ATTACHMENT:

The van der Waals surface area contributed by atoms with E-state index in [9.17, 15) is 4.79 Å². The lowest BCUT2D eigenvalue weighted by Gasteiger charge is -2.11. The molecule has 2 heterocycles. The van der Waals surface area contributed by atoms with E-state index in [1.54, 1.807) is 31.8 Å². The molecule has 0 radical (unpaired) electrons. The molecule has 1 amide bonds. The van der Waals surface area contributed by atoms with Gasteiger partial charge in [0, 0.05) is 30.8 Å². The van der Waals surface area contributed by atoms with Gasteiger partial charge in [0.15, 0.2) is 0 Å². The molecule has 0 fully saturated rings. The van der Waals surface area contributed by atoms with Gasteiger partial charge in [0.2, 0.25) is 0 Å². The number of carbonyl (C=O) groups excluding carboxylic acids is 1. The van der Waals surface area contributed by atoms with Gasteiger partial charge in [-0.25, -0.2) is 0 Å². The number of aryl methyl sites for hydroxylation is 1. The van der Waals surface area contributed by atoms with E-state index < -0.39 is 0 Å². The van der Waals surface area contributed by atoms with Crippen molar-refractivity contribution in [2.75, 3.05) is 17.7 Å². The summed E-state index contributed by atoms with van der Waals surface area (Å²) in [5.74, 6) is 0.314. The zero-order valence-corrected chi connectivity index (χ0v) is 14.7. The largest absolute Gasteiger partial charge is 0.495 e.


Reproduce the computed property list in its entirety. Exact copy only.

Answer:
The van der Waals surface area contributed by atoms with E-state index in [9.17, 15) is 4.79 Å². The lowest BCUT2D eigenvalue weighted by Gasteiger charge is -2.11. The molecule has 2 heterocycles. The van der Waals surface area contributed by atoms with E-state index in [1.54, 1.807) is 31.8 Å². The molecule has 0 radical (unpaired) electrons. The molecule has 1 amide bonds. The van der Waals surface area contributed by atoms with Gasteiger partial charge in [0, 0.05) is 30.8 Å². The van der Waals surface area contributed by atoms with Gasteiger partial charge in [0.15, 0.2) is 0 Å². The molecule has 0 fully saturated rings. The van der Waals surface area contributed by atoms with Gasteiger partial charge in [0.2, 0.25) is 0 Å². The number of carbonyl (C=O) groups excluding carboxylic acids is 1. The van der Waals surface area contributed by atoms with Gasteiger partial charge in [-0.25, -0.2) is 0 Å². The number of aryl methyl sites for hydroxylation is 1. The van der Waals surface area contributed by atoms with E-state index < -0.39 is 0 Å². The van der Waals surface area contributed by atoms with Crippen molar-refractivity contribution in [2.75, 3.05) is 17.7 Å². The summed E-state index contributed by atoms with van der Waals surface area (Å²) in [5.74, 6) is 0.314. The zero-order valence-corrected chi connectivity index (χ0v) is 14.7. The largest absolute Gasteiger partial charge is 0.495 e.